Marjorie Perloff: The Futurist Moment: Avant-Garde, Avant Guerre, and the Language of Rupture (1986)

22 March 2019, dusan

“Marjorie Perloff’s stunning book was one of the first to offer a serious and far-reaching examination of the momentous flourishing of Futurist aesthetics in the European art and literature of the early twentieth century. Offering penetrating considerations of the prose, visual art, poetry, and carefully crafted manifestos of Futurists from Russia to Italy, Perloff reveals the Moment’s impulses and operations, tracing its echoes through the years to the work of “postmodern” figures like Roland Barthes.”

Publisher University of Chicago Press, 1986
ISBN 0226657310, 9780226657318
xxiii+288 pages

Reviews: Gregory L. Ulmer (Criticism, 1988), Hank Lazer (South Atlantic Review, 1988), Timothy Materer (Journal of English and Germanic Philology, 1988), Patricia Hopkins (Rocky Mountain Review of Language and Literature, 1988), Willard Bohn (Comparative Literature, 1989), Jean-Michel Rabaté (Jacket2, 2012).
Interview with author (Harriet, 2013)

Author
Publisher
WorldCat

PDF (18 MB)

Mary Ann Caws (ed.): Manifesto: A Century of Isms (2001)

16 November 2017, dusan

“An anthology featuring over 200 artistic and cultural manifestos from a wide range of countries. It includes texts ranging from Kurt Schwitters’ ‘Cow Manifesto’ to those written in the name of well-known movements – imagism, cubism, surrealism, symbolism, and projectivism – and less well-known ones – lettrism, acmeism, concretism, and rayonism.”

Publisher University of Nebraska Press, Lincoln, 2001
ISBN 0803264070, 9780803264076
xxxiv+713 pages

Reviews: Greil Marcus (Artforum, 2001), Publishers Weekly (2001), Gail McDonald (symploke, 2003), Cynthia Ellen Patton (College Literature, 2003).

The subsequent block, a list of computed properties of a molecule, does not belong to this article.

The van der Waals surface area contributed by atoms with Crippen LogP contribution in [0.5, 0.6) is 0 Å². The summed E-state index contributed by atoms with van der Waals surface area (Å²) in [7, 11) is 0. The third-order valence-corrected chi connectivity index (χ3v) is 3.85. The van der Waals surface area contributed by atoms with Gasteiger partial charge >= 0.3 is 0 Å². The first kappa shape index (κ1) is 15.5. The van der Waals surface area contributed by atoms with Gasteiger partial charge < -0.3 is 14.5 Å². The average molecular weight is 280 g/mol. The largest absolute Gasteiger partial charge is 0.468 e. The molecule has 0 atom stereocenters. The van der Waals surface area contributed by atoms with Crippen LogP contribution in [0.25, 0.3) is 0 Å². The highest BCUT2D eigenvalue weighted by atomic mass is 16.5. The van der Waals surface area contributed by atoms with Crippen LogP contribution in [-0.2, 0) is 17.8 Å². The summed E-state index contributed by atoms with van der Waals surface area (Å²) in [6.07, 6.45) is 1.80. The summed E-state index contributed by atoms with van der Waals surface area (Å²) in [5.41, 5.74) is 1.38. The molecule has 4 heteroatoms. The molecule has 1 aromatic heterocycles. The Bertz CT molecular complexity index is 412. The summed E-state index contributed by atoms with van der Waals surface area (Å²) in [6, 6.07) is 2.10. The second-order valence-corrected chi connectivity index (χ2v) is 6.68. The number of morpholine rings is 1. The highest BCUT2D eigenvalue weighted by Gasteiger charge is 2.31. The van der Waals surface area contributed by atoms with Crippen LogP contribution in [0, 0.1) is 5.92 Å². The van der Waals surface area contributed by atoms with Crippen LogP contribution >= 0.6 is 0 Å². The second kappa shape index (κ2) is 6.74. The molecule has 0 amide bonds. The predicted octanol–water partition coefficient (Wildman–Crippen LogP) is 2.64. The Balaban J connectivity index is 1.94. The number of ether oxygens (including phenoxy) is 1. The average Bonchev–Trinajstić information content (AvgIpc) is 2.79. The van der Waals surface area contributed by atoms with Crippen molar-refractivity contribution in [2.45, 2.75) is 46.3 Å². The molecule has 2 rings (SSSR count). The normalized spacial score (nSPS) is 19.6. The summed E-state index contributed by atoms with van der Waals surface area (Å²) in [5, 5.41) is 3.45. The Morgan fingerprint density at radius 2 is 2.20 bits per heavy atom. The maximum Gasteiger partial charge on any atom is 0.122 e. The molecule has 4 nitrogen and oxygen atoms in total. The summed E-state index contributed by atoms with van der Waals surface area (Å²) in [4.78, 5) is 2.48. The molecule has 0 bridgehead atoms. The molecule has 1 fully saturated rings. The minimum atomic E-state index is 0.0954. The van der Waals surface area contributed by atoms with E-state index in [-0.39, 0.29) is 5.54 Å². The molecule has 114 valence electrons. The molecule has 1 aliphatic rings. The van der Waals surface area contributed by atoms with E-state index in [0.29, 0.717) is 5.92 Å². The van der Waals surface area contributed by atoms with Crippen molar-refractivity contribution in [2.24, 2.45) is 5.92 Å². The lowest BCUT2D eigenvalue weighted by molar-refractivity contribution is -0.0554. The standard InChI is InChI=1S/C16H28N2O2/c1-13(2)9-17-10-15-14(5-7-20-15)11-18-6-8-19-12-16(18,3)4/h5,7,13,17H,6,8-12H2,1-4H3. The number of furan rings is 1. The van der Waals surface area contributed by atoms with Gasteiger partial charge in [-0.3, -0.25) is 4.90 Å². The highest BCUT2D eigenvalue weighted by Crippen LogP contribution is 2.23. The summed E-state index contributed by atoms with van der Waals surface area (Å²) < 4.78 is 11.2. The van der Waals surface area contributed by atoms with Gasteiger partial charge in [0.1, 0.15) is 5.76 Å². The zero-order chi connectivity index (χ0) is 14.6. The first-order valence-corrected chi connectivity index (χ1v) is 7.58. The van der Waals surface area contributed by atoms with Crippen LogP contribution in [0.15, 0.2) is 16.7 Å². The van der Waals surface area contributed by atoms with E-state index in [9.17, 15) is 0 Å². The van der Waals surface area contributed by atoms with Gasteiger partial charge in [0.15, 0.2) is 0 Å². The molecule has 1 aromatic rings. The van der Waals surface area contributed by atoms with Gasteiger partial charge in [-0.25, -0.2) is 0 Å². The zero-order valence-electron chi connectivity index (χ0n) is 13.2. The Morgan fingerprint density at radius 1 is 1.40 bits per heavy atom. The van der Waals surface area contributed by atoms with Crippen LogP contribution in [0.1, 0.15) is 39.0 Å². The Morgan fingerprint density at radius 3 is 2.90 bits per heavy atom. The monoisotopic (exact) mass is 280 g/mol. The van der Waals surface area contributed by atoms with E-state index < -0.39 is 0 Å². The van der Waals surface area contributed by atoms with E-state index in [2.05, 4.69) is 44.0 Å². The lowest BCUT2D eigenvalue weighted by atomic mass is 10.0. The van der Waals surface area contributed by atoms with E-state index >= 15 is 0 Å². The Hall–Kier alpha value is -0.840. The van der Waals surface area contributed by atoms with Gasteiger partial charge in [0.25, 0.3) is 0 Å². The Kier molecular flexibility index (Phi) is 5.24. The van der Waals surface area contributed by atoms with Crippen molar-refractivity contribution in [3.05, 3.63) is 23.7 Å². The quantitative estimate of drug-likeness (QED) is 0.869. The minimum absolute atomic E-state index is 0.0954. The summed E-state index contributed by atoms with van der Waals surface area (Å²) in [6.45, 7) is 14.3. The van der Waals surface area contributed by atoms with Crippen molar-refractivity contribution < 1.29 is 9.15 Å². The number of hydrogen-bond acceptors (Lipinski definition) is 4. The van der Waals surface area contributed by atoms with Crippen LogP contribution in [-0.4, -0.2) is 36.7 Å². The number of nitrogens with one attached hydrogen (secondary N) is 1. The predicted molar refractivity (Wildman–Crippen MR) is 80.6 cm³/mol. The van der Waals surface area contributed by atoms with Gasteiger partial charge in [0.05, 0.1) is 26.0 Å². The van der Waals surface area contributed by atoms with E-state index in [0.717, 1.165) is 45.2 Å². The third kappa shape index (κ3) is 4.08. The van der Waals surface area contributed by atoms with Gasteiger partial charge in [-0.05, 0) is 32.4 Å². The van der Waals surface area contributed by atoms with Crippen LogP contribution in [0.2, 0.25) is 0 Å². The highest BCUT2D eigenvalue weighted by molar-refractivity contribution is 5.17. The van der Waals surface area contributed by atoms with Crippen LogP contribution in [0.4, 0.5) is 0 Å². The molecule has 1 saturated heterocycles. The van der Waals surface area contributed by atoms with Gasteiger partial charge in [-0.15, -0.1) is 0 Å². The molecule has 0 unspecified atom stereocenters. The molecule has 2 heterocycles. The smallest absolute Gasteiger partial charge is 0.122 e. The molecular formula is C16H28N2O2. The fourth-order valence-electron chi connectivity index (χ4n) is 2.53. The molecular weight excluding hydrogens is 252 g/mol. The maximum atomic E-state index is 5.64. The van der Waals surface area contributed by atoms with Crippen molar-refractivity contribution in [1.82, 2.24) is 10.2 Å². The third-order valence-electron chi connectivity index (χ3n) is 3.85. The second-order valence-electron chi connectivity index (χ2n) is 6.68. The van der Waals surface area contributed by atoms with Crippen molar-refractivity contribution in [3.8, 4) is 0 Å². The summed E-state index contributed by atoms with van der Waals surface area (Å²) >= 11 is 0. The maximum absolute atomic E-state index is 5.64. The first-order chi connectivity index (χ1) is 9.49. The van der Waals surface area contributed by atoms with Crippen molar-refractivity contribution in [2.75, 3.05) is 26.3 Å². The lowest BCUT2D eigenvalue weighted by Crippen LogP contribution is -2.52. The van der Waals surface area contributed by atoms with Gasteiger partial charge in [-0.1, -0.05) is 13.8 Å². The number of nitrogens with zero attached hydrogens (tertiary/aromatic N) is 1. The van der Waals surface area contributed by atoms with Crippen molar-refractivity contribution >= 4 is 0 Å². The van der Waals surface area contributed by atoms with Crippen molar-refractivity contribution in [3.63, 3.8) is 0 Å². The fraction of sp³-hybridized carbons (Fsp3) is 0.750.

WorldCat

PDF (14 MB, updated on 2017-11-21)

Douglas Kahn, Gregory Whitehead (eds.): Wireless Imagination: Sound, Radio, and the Avant-Garde (1992)

13 November 2017, dusan

Wireless Imagination addresses perhaps the most conspicuous silence in contemporary theory and art criticism, the silence that surrounds the polyphonous histories of audio art. Composed of both original essays and several newly translated documents, this book provides a close audition to some of the most telling and soundful moments in the ‘deaf century,’ conceived and performed by such artists as Raymond Roussel, Antonin Artaud, Marcel Duchamp, André Breton, John Cage, Hugo Ball, Kurt Weill, and William Burroughs.

From the late nineteenth century to the 1960s, the essays uncover the fantastic acoustic scenarios projected through the writings of Raymond Roussel; the aural objects of Marcel Duchamp; Dziga Vertov’s proposal for a phonographic ‘laboratory of hearing’; the ZAUM language and Radio Sorcery conjured by Velimir Khlebnikov; the iconoclastic castaways of F.T. Marinetti’s La Radia; the destroyed musics of the Surrealists; the noise bands of Russolo, Foregger, Varèse, and Cage; the contorted radio talk show delivered by Antonin Artaud; the labyrinthine inner journeys invoked by German Hörspiel; and the razor contamination and cut-up ventriloquism of William S. Burroughs.”

With essays by Douglas Kahn, Charles Grivel, Craig Adcock, Christopher Schiff, Mel Gordon, Gregory Whitehead, Allen S. Weiss, Mark E. Cory, Frances Dyson, and Robin Lydenberg.

Publisher MIT Press, 1992
ISBN 0262111683, 9780262111683
xi+452 pages

Reviews: Timothy Dean Taylor (Postmodern Cult, 1993), David L. Austin (Art Doc, 1993), Gerald Hartnett (Leonardo Music J, 1994), Stephen Miles (Notes, 1994), Ágnes Ivacs (Artpool, n.d.).

Publisher
WorldCat

PDF (98 MB, no OCR)